Respiratory Emergencies: Abnormal Respiratory Patterns and What They IndicateYou can tell a lot in the first few seconds of patient contact. Your initial survey begins the moment you step on scene. For example, there’s that “difficulty breathing” call that comes in the wee hours of the morning to an assisted-living residence you’ve responded to on countless occasions.

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You enter the home and scan the kitchen, noting the numerous medications scattered across the counter. An overflowing ashtray rests beside the easy chair, and the home is infused with the stench of stale cigarettes. You hurry down the narrow hallway to the patient’s bedroom and find him, as usual, propped up in bed on a mountain of pillows, his oxygen hose snaking off to where the bottle stands beside the night table. He’s gasping for breath, and the sound of crackles fills the room. Even if the patient wasn’t a regular, you’d know by the breath sounds that he is suffering from COPD.


Respiratory emergencies have their own distinct calling cards. Not only do they produce distinctive sounds, based on the type of obstruction, but the pattern of respirations can also indicate an underlying condition. So let’s discuss abnormal respiratory patterns and what they indicate in the emergency setting.


Assessing the type of breath sounds and patterns of respiration is fundamental to diagnosing respiratory emergencies. And with experience, you as a paramedic can quickly distinguish the level of seriousness of each situation. Here are some quick reminders about auscultating breath sounds:


  • If possible, have your patient sitting up when you auscultate the chest.
  • Have your patient take deep breaths through an open mouth, to improve air movement and lung sounds.
  • Place the diaphragm of the stethoscope against bare skin, not on clothing.
  • Document your baseline findings, so that they can be compared to subsequent assessments.


Sounds Matter

Abnormal, or adventitious, breath sounds often indicate underlying conditions. With practice and experience, the various types of abnormal sounds can be quickly identified, expediting your diagnoses. Here are the most common:


  • Wheezes: high-pitched continuous sounds indicating a constricted airway, typically heard associated with asthma attacks

  • Rhonchi: continuous low-pitched sounds associated with mucus in the airway

  • Stridor: a loud, high-pitched sound, often called “seal bark” that often accompanies infection, swelling, trauma, disease, or a foreign body above the glottic opening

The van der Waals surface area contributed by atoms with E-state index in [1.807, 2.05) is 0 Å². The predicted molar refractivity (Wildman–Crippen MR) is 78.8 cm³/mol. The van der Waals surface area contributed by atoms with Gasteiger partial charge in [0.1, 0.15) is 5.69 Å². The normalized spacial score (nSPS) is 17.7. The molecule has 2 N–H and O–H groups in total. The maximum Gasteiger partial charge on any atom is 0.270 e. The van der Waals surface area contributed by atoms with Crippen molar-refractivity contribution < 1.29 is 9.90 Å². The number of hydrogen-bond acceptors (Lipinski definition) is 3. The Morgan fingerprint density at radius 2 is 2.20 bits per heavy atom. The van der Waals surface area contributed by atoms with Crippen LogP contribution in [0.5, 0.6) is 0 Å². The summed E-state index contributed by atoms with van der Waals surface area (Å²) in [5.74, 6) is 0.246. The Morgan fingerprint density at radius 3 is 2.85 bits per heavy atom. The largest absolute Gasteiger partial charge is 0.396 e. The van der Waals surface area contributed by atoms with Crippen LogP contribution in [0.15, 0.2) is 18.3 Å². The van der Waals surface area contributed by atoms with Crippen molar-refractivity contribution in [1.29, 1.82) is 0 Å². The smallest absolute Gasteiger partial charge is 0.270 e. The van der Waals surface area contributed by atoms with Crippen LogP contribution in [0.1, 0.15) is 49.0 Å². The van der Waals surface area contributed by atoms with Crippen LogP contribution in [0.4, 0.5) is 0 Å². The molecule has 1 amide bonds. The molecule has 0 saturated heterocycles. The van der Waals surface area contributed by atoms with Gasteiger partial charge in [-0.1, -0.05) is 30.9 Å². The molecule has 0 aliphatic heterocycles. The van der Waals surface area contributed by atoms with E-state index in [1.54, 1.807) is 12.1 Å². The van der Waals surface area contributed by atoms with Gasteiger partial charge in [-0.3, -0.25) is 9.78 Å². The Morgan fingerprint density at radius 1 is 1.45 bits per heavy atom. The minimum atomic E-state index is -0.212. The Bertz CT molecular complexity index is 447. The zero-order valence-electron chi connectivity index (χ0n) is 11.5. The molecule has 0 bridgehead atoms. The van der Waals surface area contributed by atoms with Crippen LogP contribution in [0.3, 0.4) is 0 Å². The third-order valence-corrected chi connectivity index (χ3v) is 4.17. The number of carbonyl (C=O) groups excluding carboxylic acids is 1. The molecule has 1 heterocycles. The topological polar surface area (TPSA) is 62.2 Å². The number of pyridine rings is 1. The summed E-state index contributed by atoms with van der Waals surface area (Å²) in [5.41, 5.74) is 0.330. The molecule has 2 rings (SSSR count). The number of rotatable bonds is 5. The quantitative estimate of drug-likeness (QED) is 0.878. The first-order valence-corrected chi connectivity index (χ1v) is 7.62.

• Crackles: also known as rales, these discontinuous sounds are heard as mucus or fluid is moved through the airways; also heard when collapsed airways or alveoli pop open


Abnormal Patterns

A normal breathing rate, also called eupnea, depends on the age of the patient. Normal rates for adults are typically between 12 and 20 respirations per minute. Rates among adolescents can also range from 12 to 20 breaths, depending on age and size, and among newborns, the range is from 30 to 50. Now, let’s quickly discuss the various types of abnormal respiratory rates and patterns and what they indicate in your patient:


  • Bradypnea: an abnormally slow rate of respiration can be normal during sleep but can be dangerous when oxygenation is compromised, such as in drug or alcohol ingestion, central nervous system lesions (both traumatic and non-traumatic), metabolic disorders, and pediatrics fatigued by increased work of breathing

  • Apnea: the absence of respirations, typically lasting more than 15 seconds

  • Kussmaul’s respirations: fast and deep labored breathing, often punctuated by sighs, common in conditions of metabolic acidosis such as diabetic ketoacidosis

  • Cheyne–Stokes: a cyclical pattern of breathing that includes a progression of increased rate and depth of respirations followed by periods of apnea; associated with drug overdose, acidosis, and increased intracranial pressure
  • Apneustic breathing: prolonged periods of gasping inspiration followed by brief, ineffective expiration at a rate of 1 to 2 breaths per minute; if not corrected, it can quickly lead to death

  • Hyperventilation: an increased rate and depth of respirations (typically between 20 and 30 per minute), resulting from anxiety, fever, exertion, acid–base imbalance, or damage to the midbrain

  • Agonal respirations: often seen in near-dead patients; an abnormal pattern that can be slow, shallow, deep, or gasping


Knowing the abnormal rates and patterns of respirations is just as important as knowing the normal rates and patterns and will help pinpoint the underlying cause of respiratory emergencies.


2011, Pollak, A., Ed.

Critical Care Transport, American College of Emergency Physicians, Jones and Bartlett.